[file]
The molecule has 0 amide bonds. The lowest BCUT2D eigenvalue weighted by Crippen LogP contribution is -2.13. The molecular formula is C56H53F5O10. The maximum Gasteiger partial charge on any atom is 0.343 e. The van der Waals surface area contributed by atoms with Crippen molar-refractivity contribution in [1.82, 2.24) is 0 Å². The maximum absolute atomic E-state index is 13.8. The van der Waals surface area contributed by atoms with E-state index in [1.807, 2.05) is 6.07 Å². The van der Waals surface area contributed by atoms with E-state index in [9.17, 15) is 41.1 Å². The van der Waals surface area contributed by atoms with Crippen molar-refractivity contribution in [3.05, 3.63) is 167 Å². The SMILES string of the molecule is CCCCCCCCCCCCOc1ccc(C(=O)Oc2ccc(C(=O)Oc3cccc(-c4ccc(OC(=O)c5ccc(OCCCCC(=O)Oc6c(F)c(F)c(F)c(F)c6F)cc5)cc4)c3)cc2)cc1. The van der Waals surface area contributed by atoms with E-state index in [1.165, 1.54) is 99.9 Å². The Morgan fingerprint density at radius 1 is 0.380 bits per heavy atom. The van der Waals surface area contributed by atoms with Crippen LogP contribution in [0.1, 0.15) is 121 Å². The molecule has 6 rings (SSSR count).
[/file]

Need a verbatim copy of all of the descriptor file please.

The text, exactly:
The molecule has 0 amide bonds. The lowest BCUT2D eigenvalue weighted by Crippen LogP contribution is -2.13. The molecular formula is C56H53F5O10. The maximum Gasteiger partial charge on any atom is 0.343 e. The van der Waals surface area contributed by atoms with Crippen molar-refractivity contribution in [1.82, 2.24) is 0 Å². The maximum absolute atomic E-state index is 13.8. The van der Waals surface area contributed by atoms with E-state index in [1.807, 2.05) is 6.07 Å². The van der Waals surface area contributed by atoms with E-state index in [9.17, 15) is 41.1 Å². The van der Waals surface area contributed by atoms with Crippen molar-refractivity contribution in [3.05, 3.63) is 167 Å². The SMILES string of the molecule is CCCCCCCCCCCCOc1ccc(C(=O)Oc2ccc(C(=O)Oc3cccc(-c4ccc(OC(=O)c5ccc(OCCCCC(=O)Oc6c(F)c(F)c(F)c(F)c6F)cc5)cc4)c3)cc2)cc1. The van der Waals surface area contributed by atoms with E-state index in [1.165, 1.54) is 99.9 Å². The Morgan fingerprint density at radius 1 is 0.380 bits per heavy atom. The van der Waals surface area contributed by atoms with Crippen LogP contribution in [0.1, 0.15) is 121 Å². The molecule has 6 rings (SSSR count).